Iluka Resources is a major global producer of zircon and the world’s largest producer of the high-grade titanium dioxide products of rutile and synthetic rutile. In the lead-up to the 2014 AJM Mineral Sands conference, we had the chance to speak to Iluka’s Manager Eastern Operations, Dan McGrath, about the outlook for the industry and the company’s future project plans.
The outlook for the global mineral sands industry remains challenging in the near term. In your opinion, what are the main factors influencing the current market?
Dan McGrath: Global demand for TiO2 pigment, which fell substantially in 2012, is a key factor affecting the industry today. The impact of this is compounded by the preference for western pigment producers to absorb the residual long term contract off-take and drawing down those inventories created in the last 18 months whilst at low utilisation rates. Several pigment producers have indicated that pigment inventories are at or near “normal levels”, and we can expect pigment plant output to increase toward more usual levels. With this comes improvement in demand for higher grade titanium products in the feed mix, with quality considerations becoming more significant.
In regards to zircon, the key factor is developing economy demand through urbanisation. On the supply side, we can expect some scarcity of the sand resource as a function of production lead times and the unevenness of the geographical markets.
Last year Shane Tilka, then Mine Manager for Jacinth Ambrosia, spoke about Iluka’s ability for operational flexibility and tailoring production to suit market conditions. How is Iluka responding to these challenges in 2014 and beyond?
Dan McGrath: Iluka has demonstrated its willingness to flex production in the context of market demand response to demand cycles. Where we have changes, we make adjustments to asset utilisation and fixed cost structures to preserve margins and focus on the secondary objective of cash conservation. Idling our synthetic rutile kilns and concentrators is a key element of this response, examples of this are SR2 and SR3 kilns and Tutunup South and Eneabba mining operations last year. This year, we have ramped up HMC treatment rates at Hamilton and Narngulu in response to the recent recovery in zircon demand, and we have preserved our capacity to ramp up further to respond quickly to demand recovery.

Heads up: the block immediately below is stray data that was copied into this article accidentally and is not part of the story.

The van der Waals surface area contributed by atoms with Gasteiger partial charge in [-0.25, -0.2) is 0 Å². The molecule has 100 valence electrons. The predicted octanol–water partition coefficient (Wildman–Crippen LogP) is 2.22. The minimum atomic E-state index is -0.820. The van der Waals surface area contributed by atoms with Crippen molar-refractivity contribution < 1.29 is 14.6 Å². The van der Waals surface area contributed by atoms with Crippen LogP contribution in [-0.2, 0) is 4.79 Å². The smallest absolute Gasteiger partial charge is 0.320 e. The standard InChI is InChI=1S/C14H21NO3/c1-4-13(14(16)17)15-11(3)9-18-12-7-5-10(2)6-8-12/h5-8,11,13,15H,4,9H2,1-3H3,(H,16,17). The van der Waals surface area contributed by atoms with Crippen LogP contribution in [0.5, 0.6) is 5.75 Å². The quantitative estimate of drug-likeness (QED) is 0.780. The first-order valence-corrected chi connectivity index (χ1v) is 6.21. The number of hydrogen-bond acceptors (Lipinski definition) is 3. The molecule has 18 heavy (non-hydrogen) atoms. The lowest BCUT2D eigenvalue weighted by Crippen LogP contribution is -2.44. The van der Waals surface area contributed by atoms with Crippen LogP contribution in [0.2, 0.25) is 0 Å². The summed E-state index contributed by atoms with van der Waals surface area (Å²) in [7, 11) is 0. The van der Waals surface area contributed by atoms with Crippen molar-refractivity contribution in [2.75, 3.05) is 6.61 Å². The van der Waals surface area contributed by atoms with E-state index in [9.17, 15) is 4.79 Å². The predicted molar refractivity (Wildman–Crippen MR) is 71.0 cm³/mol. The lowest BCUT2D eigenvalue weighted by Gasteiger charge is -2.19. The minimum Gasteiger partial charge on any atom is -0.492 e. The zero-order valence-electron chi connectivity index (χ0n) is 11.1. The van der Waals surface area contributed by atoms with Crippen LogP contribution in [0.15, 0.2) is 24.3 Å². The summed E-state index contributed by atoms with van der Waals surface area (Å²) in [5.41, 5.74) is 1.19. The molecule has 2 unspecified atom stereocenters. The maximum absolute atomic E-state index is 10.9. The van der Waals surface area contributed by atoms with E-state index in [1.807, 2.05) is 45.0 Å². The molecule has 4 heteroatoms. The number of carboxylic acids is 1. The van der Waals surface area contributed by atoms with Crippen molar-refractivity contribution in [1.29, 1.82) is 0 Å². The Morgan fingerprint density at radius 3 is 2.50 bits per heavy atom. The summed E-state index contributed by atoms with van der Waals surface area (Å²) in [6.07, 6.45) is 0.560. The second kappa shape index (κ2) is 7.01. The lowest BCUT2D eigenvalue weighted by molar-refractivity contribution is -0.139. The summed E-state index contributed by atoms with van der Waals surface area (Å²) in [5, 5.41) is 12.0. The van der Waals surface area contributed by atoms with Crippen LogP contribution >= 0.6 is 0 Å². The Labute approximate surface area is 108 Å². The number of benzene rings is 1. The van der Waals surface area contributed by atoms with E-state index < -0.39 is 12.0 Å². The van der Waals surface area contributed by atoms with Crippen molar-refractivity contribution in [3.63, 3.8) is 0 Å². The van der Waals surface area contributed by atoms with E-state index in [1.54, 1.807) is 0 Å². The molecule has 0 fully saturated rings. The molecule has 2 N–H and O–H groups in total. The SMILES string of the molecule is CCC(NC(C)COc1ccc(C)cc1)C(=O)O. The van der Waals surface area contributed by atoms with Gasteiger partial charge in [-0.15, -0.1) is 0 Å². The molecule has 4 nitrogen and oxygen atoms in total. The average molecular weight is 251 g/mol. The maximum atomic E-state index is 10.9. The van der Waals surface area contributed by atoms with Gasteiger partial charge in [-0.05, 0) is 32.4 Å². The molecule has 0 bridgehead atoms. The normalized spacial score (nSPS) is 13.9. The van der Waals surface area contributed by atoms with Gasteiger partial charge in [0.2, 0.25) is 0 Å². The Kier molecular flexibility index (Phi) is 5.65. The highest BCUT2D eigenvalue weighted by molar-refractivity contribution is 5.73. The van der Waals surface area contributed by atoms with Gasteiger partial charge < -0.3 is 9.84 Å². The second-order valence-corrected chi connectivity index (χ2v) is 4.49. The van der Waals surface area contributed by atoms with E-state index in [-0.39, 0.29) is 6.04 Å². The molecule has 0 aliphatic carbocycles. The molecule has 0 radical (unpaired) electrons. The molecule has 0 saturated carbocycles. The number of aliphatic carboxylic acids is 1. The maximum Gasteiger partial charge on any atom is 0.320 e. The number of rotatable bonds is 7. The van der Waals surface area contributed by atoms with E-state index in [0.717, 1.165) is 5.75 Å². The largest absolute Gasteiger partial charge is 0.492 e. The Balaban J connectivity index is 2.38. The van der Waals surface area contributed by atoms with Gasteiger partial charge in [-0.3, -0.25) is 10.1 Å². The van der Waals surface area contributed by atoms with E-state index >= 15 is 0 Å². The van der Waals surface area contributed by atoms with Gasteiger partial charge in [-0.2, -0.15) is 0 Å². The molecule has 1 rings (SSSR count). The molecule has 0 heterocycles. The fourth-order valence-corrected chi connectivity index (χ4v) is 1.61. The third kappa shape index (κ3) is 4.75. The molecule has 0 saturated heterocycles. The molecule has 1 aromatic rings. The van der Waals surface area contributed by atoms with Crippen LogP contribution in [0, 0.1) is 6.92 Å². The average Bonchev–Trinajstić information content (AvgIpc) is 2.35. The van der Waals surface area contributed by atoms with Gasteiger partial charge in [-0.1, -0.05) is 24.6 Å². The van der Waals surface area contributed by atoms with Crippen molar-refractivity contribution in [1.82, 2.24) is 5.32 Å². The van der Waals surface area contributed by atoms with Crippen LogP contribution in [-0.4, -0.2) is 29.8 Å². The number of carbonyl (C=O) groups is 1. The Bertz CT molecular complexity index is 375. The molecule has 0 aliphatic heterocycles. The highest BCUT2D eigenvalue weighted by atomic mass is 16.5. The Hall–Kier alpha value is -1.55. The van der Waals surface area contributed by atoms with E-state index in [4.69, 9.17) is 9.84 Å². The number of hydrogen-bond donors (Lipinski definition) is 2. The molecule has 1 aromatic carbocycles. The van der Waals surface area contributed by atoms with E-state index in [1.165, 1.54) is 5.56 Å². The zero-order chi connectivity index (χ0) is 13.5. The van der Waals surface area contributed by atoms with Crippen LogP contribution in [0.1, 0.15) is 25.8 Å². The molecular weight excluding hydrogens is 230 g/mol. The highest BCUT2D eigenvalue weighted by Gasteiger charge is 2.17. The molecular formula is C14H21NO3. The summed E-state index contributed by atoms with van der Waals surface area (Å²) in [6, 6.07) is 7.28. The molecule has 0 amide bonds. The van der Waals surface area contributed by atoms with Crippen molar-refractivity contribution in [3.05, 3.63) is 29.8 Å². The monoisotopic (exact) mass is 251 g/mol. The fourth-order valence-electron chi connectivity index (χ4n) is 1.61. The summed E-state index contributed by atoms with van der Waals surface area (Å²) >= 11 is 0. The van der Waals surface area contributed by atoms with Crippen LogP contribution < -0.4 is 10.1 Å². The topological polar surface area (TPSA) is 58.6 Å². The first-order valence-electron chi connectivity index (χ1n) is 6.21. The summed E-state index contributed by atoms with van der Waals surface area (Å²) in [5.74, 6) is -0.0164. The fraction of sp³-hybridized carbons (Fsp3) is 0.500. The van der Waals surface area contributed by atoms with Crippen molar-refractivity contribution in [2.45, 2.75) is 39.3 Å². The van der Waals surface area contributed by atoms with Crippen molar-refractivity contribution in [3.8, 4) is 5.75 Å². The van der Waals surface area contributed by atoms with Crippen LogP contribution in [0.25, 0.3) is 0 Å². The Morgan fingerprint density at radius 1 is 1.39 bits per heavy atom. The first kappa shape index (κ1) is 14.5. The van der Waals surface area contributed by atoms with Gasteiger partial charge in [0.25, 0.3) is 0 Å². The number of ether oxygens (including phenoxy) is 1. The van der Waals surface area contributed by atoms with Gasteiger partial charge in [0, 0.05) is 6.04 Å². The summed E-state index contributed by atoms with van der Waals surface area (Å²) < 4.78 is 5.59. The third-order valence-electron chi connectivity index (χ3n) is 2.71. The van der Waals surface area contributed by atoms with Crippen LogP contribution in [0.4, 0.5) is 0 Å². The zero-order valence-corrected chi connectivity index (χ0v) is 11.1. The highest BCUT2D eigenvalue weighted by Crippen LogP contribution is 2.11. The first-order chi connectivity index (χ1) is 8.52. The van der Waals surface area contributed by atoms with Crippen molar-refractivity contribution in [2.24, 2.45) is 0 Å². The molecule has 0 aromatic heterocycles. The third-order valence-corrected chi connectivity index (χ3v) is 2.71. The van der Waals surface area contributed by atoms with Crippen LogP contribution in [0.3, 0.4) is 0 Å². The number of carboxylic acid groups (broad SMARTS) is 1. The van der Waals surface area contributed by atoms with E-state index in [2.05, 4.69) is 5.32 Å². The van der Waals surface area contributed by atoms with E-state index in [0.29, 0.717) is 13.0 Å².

Iluka is undertaking a number of different exploration and development projects in the mineral sector. Which two projects stand out for you?
Dan McGrath: Iluka currently has an international exploration effort in over 11 countries, including Australia as well as progressing five potential news sources of production.
Two projects that I would mention are our efforts in Sri Lanka. Iluka has re-acquired and been granted tenements and a large resource in the country. It provides Iluka with an exposure to a potential large, long life sulphate ilmenite operation, with the ability to supplement the company’s historical approach to the chloride market, by also supplying the sulphate pigment market.
In terms of potential development, the Balranald rutile and zircon mine in NSW is an example. With a mine life of up to 10 years, a high value mineral assemblage with excellent mineral quality, this development – if progressed with – should generate significant shareholder return over the life of the mine.
From an operations perspective, what are the biggest challenges in getting mineral sands project into production?
Dan McGrath: Purely from a mining operational perspective, the challenges in getting mineral sands projects into production are relatively common to minerals industry. It is fair to say that processing and achieving appropriate recoveries and product quality is the major challenge. It is an area where those without the in-house expertise and experience can struggle. Bringing new workforce and contract structures into alignment with existing business expectations around sustainability, engagement and performance is also a worthy leadership challenge. Getting all players pulling in the same direction is the key to successful operational ramp up.
Last year, Iluka commenced a five-year partnership with the University of Western Australia to study and rehabilitate areas of kwongan heathland at the Eneabba mine in WA. How did the partnership develop? What insights are you hoping to gain from the collaboration in terms of your operations?
Dan McGrath: Iluka has sponsored the Chair in Vegetation Science and Biogeography at the University of Western Australia. The partnership is seeking to both improve rehabilitation outcomes in the Eneabba region and build upon the existing body of scientific knowledge in the area of biogeography. With relatively little known about the plant traits which are most important to creating plant communities and maintaining diversity, this work will assist mining companies in developing rehab management tools and ultimately meeting restoration targets.
You will be speaking at the AJM Mineral Sands conference in Melbourne this March. What discussions would you like to have with your industry peers at the event?
Dan McGrath: Aside from catching up with a few old friends and former colleagues, I think we all want to discuss general industry developments.